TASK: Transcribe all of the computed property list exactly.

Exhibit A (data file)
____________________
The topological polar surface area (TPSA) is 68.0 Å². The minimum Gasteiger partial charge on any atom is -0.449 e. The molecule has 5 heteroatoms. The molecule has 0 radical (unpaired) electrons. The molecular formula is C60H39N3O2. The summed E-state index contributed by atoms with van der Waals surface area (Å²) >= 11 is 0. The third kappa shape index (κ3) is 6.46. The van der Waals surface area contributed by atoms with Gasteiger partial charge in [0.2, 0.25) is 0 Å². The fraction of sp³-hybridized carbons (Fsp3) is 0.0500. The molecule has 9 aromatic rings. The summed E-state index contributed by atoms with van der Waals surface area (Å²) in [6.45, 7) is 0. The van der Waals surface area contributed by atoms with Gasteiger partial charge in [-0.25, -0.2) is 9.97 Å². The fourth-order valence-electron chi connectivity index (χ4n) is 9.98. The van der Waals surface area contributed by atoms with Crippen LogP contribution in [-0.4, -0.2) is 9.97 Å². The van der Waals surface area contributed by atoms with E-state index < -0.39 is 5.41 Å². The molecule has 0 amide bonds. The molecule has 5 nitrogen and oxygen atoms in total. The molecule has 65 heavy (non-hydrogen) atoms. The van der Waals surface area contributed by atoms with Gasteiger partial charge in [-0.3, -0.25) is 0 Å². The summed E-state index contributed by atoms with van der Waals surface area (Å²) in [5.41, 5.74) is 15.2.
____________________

The topological polar surface area (TPSA) is 68.0 Å². The minimum Gasteiger partial charge on any atom is -0.449 e. The molecule has 5 heteroatoms. The molecule has 0 radical (unpaired) electrons. The molecular formula is C60H39N3O2. The summed E-state index contributed by atoms with van der Waals surface area (Å²) >= 11 is 0. The third kappa shape index (κ3) is 6.46. The van der Waals surface area contributed by atoms with Gasteiger partial charge in [0.2, 0.25) is 0 Å². The fraction of sp³-hybridized carbons (Fsp3) is 0.0500. The molecule has 9 aromatic rings. The summed E-state index contributed by atoms with van der Waals surface area (Å²) in [6.45, 7) is 0. The van der Waals surface area contributed by atoms with Gasteiger partial charge in [-0.25, -0.2) is 9.97 Å². The fourth-order valence-electron chi connectivity index (χ4n) is 9.98. The van der Waals surface area contributed by atoms with Crippen LogP contribution in [-0.4, -0.2) is 9.97 Å². The van der Waals surface area contributed by atoms with E-state index < -0.39 is 5.41 Å². The molecule has 0 amide bonds. The molecule has 5 nitrogen and oxygen atoms in total. The molecule has 65 heavy (non-hydrogen) atoms. The van der Waals surface area contributed by atoms with Gasteiger partial charge in [-0.3, -0.25) is 0 Å². The summed E-state index contributed by atoms with van der Waals surface area (Å²) in [5.41, 5.74) is 15.2.